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Zoonotic Epidemic of Sporotrichosis: Cat to Human Transmission

  • Isabella Dib Ferreira Gremião ,

    isabella.dib@ini.fiocruz.br

    Affiliation Laboratory of Clinical Research on Dermatozoonosis in Domestic Animals, Evandro Chagas National Institute of Infectious Diseases, Oswaldo Cruz Foundation (Fiocruz), Rio de Janeiro, Rio de Janeiro, Brazil

  • Luisa Helena Monteiro Miranda,

    Affiliation Laboratory of Clinical Research on Dermatozoonosis in Domestic Animals, Evandro Chagas National Institute of Infectious Diseases, Oswaldo Cruz Foundation (Fiocruz), Rio de Janeiro, Rio de Janeiro, Brazil

  • Erica Guerino Reis,

    Affiliation Laboratory of Clinical Research on Dermatozoonosis in Domestic Animals, Evandro Chagas National Institute of Infectious Diseases, Oswaldo Cruz Foundation (Fiocruz), Rio de Janeiro, Rio de Janeiro, Brazil

  • Anderson Messias Rodrigues,

    Affiliation Cell Biology Division, Department of Microbiology, Immunology and Parasitology, Federal University of São Paulo (UNIFESP), São Paulo, São Paulo, Brazil

  • Sandro Antonio Pereira

    Affiliation Laboratory of Clinical Research on Dermatozoonosis in Domestic Animals, Evandro Chagas National Institute of Infectious Diseases, Oswaldo Cruz Foundation (Fiocruz), Rio de Janeiro, Rio de Janeiro, Brazil

Zoonotic Epidemic of Sporotrichosis: Cat to Human Transmission

  • Isabella Dib Ferreira Gremião, 
  • Luisa Helena Monteiro Miranda, 
  • Erica Guerino Reis, 
  • Anderson Messias Rodrigues, 
  • Sandro Antonio Pereira
PLOS
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Introduction

Most of the 51 species embedded in the genus Sporothrix are nonpathogenic environmental fungi that are closely related to decaying wood, plants, and soil. However, members of the Sporothrix schenckii complex are highly successful mammal pathogens, including S. brasiliensis, S. schenckii sensu stricto (s. str.), S. globosa, and S. luriei, the causative agents of human and animal sporotrichosis [1]. Their key to success during mammal infection lies at least in part with their ability to change from a mycelial saprophytic lifestyle at 25°C in the environment to a parasitic yeast cell at an elevated temperature (35°C–37°C), such as those developed by warm-blooded hosts [2].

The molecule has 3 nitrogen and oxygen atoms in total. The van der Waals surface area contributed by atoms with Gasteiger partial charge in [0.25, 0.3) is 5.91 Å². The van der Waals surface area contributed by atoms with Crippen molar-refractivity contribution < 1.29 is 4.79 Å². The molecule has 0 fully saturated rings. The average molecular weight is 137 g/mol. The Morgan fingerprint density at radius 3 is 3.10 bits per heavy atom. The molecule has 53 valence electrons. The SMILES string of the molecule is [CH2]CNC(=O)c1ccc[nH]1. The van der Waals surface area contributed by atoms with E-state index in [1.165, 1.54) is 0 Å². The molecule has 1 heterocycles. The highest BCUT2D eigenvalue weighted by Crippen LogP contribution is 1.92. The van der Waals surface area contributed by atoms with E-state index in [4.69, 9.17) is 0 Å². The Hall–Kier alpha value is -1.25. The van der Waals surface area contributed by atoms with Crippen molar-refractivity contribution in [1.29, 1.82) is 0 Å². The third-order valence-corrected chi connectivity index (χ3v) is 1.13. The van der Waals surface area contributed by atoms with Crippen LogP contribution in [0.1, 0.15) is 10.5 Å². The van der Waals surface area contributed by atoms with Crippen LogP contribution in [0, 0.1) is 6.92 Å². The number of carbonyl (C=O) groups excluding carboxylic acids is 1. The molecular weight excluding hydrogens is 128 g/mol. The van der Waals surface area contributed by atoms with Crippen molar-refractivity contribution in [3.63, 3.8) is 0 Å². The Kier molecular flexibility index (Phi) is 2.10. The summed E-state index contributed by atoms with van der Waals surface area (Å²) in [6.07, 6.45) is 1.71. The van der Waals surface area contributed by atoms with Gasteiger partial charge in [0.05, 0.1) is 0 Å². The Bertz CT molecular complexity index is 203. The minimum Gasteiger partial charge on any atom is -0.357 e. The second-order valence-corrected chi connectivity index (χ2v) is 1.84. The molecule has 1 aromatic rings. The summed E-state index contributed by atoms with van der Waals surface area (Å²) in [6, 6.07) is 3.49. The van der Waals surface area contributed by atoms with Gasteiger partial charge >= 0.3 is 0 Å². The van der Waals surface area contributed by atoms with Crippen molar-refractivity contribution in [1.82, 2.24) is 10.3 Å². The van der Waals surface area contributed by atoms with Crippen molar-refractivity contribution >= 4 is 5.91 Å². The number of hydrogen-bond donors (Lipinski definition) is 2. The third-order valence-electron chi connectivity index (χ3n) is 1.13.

Typically, infection develops after traumatic inoculation of contaminated soil, plants, and organic matter into skin or mucosa. Alternatively, infection may occur during the animal transmission (cat–cat or cat–dog) and zoonotic transmission (cat–human), which has been mostly associated with scratches or bites from infected cats [2]. In Brazil, S. brasiliensis is repeatedly associated with feline infection and has consistently shown higher virulence during epizootics, as well as in murine models of sporotrichosis. A hallmark of S. brasiliensis infection is its tendency to escalate to outbreaks or epidemics among cats with high potential for zoonotic transmission.

Sporotrichosis is an emergent disease and, over the past two decades, the incidence of zoonotic sporotrichosis has been on the rise, particularly in Brazil. Judging from the epizootic and zoonotic epidemics taking place in Rio de Janeiro, Brazil, tackling sporotrichosis requires the engagement of animal and human health policies to reduce the transmission chain of Sporothrix.

Infected Cat: Key Point in Zoonotic Transmission

Cat-transmitted sporotrichosis has been documented in isolated cases or in small outbreaks in the American and Asian continents. Interestingly, although isolated cases of feline sporotrichosis have been documented in Australia, Spain, Japan, and Germany, there are no reports of zoonotic transmission from these regions [36] (Fig 1A).

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Fig 1. Feline sporotrichosis cases around the world, 1952–2016.